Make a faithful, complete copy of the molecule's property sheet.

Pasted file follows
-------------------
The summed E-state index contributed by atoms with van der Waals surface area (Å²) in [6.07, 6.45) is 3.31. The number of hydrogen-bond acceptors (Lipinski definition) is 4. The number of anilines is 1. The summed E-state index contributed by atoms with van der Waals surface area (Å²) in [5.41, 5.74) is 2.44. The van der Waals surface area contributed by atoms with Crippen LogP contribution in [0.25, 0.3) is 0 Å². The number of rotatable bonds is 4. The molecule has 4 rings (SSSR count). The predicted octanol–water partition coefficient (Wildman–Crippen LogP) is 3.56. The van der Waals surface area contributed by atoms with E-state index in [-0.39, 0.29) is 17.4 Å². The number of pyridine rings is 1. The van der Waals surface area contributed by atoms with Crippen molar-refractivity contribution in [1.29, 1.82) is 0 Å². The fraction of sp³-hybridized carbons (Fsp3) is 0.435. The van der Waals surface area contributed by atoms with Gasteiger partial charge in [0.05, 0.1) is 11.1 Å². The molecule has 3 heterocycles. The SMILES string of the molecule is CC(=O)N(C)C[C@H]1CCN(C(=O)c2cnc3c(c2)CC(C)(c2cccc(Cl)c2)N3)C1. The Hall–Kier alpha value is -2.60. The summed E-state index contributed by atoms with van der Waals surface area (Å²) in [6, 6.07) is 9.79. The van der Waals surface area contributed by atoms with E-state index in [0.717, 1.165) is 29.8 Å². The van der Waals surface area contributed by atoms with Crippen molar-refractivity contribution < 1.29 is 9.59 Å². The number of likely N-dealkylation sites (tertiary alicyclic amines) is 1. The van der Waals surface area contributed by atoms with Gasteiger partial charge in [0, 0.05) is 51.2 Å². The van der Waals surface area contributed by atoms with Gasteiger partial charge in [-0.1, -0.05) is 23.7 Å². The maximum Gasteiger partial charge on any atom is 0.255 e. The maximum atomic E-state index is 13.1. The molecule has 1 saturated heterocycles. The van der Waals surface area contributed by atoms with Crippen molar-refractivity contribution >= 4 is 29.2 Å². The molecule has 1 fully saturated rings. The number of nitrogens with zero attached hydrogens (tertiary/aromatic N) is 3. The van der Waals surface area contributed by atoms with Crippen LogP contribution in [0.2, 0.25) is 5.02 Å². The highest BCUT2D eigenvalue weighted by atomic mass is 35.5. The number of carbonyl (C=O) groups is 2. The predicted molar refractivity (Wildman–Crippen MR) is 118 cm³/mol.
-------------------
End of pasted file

The summed E-state index contributed by atoms with van der Waals surface area (Å²) in [6.07, 6.45) is 3.31. The number of hydrogen-bond acceptors (Lipinski definition) is 4. The number of anilines is 1. The summed E-state index contributed by atoms with van der Waals surface area (Å²) in [5.41, 5.74) is 2.44. The van der Waals surface area contributed by atoms with Crippen LogP contribution in [0.25, 0.3) is 0 Å². The number of rotatable bonds is 4. The molecule has 4 rings (SSSR count). The predicted octanol–water partition coefficient (Wildman–Crippen LogP) is 3.56. The van der Waals surface area contributed by atoms with E-state index in [-0.39, 0.29) is 17.4 Å². The number of pyridine rings is 1. The van der Waals surface area contributed by atoms with Crippen molar-refractivity contribution in [1.29, 1.82) is 0 Å². The fraction of sp³-hybridized carbons (Fsp3) is 0.435. The van der Waals surface area contributed by atoms with Gasteiger partial charge in [0.05, 0.1) is 11.1 Å². The molecule has 3 heterocycles. The SMILES string of the molecule is CC(=O)N(C)C[C@H]1CCN(C(=O)c2cnc3c(c2)CC(C)(c2cccc(Cl)c2)N3)C1. The Hall–Kier alpha value is -2.60. The summed E-state index contributed by atoms with van der Waals surface area (Å²) in [6, 6.07) is 9.79. The van der Waals surface area contributed by atoms with E-state index in [0.717, 1.165) is 29.8 Å². The van der Waals surface area contributed by atoms with Crippen molar-refractivity contribution < 1.29 is 9.59 Å². The number of likely N-dealkylation sites (tertiary alicyclic amines) is 1. The van der Waals surface area contributed by atoms with Gasteiger partial charge in [0, 0.05) is 51.2 Å². The van der Waals surface area contributed by atoms with Gasteiger partial charge in [-0.1, -0.05) is 23.7 Å². The maximum Gasteiger partial charge on any atom is 0.255 e. The maximum atomic E-state index is 13.1. The molecule has 1 saturated heterocycles. The van der Waals surface area contributed by atoms with Crippen molar-refractivity contribution >= 4 is 29.2 Å². The molecule has 1 fully saturated rings. The number of nitrogens with zero attached hydrogens (tertiary/aromatic N) is 3. The van der Waals surface area contributed by atoms with Crippen LogP contribution in [0.2, 0.25) is 5.02 Å². The highest BCUT2D eigenvalue weighted by atomic mass is 35.5. The number of carbonyl (C=O) groups is 2. The predicted molar refractivity (Wildman–Crippen MR) is 118 cm³/mol.